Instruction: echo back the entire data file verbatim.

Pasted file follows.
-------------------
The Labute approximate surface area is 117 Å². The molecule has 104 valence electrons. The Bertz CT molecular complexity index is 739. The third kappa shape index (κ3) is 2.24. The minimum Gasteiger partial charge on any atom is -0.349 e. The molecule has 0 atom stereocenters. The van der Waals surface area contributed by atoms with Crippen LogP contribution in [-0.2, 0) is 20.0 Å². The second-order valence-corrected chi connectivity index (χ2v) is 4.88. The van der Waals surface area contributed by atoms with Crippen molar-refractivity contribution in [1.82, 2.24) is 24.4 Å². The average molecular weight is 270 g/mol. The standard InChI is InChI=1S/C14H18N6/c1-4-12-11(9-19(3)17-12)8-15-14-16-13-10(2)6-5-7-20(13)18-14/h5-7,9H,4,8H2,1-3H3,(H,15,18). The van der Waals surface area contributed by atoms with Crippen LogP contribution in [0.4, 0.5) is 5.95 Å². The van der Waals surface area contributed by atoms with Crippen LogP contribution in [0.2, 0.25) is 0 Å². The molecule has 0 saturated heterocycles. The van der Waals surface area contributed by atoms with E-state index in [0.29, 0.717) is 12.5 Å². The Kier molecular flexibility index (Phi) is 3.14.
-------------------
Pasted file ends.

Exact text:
The Labute approximate surface area is 117 Å². The molecule has 104 valence electrons. The Bertz CT molecular complexity index is 739. The third kappa shape index (κ3) is 2.24. The minimum Gasteiger partial charge on any atom is -0.349 e. The molecule has 0 atom stereocenters. The van der Waals surface area contributed by atoms with Crippen LogP contribution in [-0.2, 0) is 20.0 Å². The second-order valence-corrected chi connectivity index (χ2v) is 4.88. The van der Waals surface area contributed by atoms with Crippen molar-refractivity contribution in [1.82, 2.24) is 24.4 Å². The average molecular weight is 270 g/mol. The standard InChI is InChI=1S/C14H18N6/c1-4-12-11(9-19(3)17-12)8-15-14-16-13-10(2)6-5-7-20(13)18-14/h5-7,9H,4,8H2,1-3H3,(H,15,18). The van der Waals surface area contributed by atoms with Crippen LogP contribution in [0.4, 0.5) is 5.95 Å². The van der Waals surface area contributed by atoms with Crippen LogP contribution in [0.2, 0.25) is 0 Å². The molecule has 0 saturated heterocycles. The van der Waals surface area contributed by atoms with E-state index in [0.29, 0.717) is 12.5 Å². The Kier molecular flexibility index (Phi) is 3.14.